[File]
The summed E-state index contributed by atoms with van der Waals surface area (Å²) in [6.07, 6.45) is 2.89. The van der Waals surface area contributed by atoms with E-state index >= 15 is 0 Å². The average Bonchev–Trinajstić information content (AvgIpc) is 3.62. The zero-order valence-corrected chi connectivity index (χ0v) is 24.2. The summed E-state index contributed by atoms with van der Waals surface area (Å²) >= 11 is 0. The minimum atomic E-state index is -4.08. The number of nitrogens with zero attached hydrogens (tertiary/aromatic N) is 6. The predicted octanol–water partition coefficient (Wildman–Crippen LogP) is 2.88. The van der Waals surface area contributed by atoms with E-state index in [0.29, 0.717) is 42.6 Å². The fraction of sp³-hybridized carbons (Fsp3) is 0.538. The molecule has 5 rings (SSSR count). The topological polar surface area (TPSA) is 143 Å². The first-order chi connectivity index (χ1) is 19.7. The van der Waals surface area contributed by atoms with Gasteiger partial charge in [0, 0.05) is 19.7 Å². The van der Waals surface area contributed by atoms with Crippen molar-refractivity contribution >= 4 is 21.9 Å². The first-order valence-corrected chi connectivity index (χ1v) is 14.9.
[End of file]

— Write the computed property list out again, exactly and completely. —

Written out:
The summed E-state index contributed by atoms with van der Waals surface area (Å²) in [6.07, 6.45) is 2.89. The van der Waals surface area contributed by atoms with E-state index >= 15 is 0 Å². The average Bonchev–Trinajstić information content (AvgIpc) is 3.62. The zero-order valence-corrected chi connectivity index (χ0v) is 24.2. The summed E-state index contributed by atoms with van der Waals surface area (Å²) >= 11 is 0. The minimum atomic E-state index is -4.08. The number of nitrogens with zero attached hydrogens (tertiary/aromatic N) is 6. The predicted octanol–water partition coefficient (Wildman–Crippen LogP) is 2.88. The van der Waals surface area contributed by atoms with E-state index in [0.29, 0.717) is 42.6 Å². The fraction of sp³-hybridized carbons (Fsp3) is 0.538. The molecule has 5 rings (SSSR count). The topological polar surface area (TPSA) is 143 Å². The first-order chi connectivity index (χ1) is 19.7. The van der Waals surface area contributed by atoms with Gasteiger partial charge in [0, 0.05) is 19.7 Å². The van der Waals surface area contributed by atoms with Crippen molar-refractivity contribution >= 4 is 21.9 Å². The first-order valence-corrected chi connectivity index (χ1v) is 14.9.